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Terry Slattery
Terry Slattery, is a senior network engineer with decades of experience in the internetworking industry. Prior to joining Chesapeake NetCraftsmen as...
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Terry Slattery | October 31, 2013 |

 
   

QoS for vMotion and Multimedia

QoS for vMotion and Multimedia How do you mix vMotion and multimedia on the same VM hardware?

How do you mix vMotion and multimedia on the same VM hardware?

vMotion is a capability within VMWare that "allows you to move an entire running virtual machine from one physical server to another, without downtime." At Netcraftsmen, we are having a discussion on how to handle vMotion on a blade server that supports multimedia (such as a virtualized MCU). How should QoS be configured to keep the vMotion traffic from impacting the multimedia traffic and vice versa, particularly where there are converged network adapters that are also servicing other VMs on the same blade chassis?

Let's say that one of the VMs is a virtualized MCU (Media Control Unit) and that the other VMs on the same hardware are for non-multimedia applications. vMotion may be used on the host to move various VMs onto and off of the host platform. How do we keep the vMotion traffic from impacting the multimedia traffic and vice versa?

Both vMotion and the multimedia application are important. How should the priorities be set? Should policing or shaping be used on either type of traffic?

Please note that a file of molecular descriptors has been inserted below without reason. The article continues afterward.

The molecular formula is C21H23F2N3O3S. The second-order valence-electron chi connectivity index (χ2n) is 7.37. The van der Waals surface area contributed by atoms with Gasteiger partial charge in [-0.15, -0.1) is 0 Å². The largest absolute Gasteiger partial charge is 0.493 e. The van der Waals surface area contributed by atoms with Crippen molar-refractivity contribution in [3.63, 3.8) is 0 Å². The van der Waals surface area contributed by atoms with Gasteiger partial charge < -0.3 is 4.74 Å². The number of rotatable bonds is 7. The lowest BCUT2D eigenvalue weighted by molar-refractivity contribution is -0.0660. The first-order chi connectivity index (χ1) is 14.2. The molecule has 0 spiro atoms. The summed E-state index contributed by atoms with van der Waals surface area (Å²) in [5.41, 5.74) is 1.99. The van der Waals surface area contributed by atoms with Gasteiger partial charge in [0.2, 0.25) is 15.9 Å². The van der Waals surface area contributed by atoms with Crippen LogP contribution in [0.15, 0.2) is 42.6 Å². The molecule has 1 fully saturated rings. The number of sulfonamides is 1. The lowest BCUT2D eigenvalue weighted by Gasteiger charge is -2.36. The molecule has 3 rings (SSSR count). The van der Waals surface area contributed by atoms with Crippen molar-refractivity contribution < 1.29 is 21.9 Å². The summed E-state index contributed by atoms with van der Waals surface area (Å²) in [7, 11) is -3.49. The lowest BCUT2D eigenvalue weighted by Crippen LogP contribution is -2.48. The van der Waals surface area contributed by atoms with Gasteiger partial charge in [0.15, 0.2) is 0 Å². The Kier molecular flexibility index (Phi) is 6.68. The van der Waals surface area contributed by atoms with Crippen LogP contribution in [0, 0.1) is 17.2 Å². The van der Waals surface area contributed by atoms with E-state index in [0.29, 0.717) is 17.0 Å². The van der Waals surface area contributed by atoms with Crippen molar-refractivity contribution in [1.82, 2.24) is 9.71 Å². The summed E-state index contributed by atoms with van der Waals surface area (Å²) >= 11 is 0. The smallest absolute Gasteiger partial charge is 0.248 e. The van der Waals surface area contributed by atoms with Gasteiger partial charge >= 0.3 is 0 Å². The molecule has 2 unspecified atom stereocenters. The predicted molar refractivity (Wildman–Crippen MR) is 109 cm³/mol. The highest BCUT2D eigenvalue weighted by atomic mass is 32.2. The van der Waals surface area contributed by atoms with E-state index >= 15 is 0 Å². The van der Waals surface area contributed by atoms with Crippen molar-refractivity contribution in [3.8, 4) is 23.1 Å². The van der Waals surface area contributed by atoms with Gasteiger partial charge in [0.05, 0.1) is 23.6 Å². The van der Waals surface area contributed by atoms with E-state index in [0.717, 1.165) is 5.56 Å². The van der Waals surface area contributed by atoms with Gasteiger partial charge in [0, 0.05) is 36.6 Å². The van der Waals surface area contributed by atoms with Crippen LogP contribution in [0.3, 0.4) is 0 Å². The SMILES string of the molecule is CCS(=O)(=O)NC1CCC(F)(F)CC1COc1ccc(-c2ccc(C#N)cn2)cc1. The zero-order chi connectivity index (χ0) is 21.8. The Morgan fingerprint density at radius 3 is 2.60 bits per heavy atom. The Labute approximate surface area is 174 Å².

According to vSphere 5.1 documentation, vMotion should get its own Gigabit Ethernet interface. However, for converged network adapters, this isn't possible. It is reasonable, however, to use VLANs and configure traffic shaping to limit the vMotion traffic to 1Gbps, which is what would result if it used a dedicated 1Gbps network adapter.

Ideally, the vMotion should finish as quickly as possible, so the best QoS configuration would allow vMotion to use any available bandwidth above 1Gbps. A brief description of how vMotion works (vSphere 4.1) is in Kyle Gleed's blog, "vMotion: what's going on under the covers" and a complementary blog, "Under the covers with storage motion".

According to a blog on VMware Communication Ports, vMotion data copies are performed using TCP, so there is at least the expectation of basic TCP flow control mechanisms for the data-copying operation. This means that as vMotion throughput exceeds the bandwidth provided, packet loss will cause TCP to slow down. This is preferable to creating congestion and contention with the multimedia operations that are occurring on the same hardware platform. Because TCP is used, shaping can be effectively used to make maximal use of the available bandwidth, especially when other VMs are sending and receiving bursts of traffic.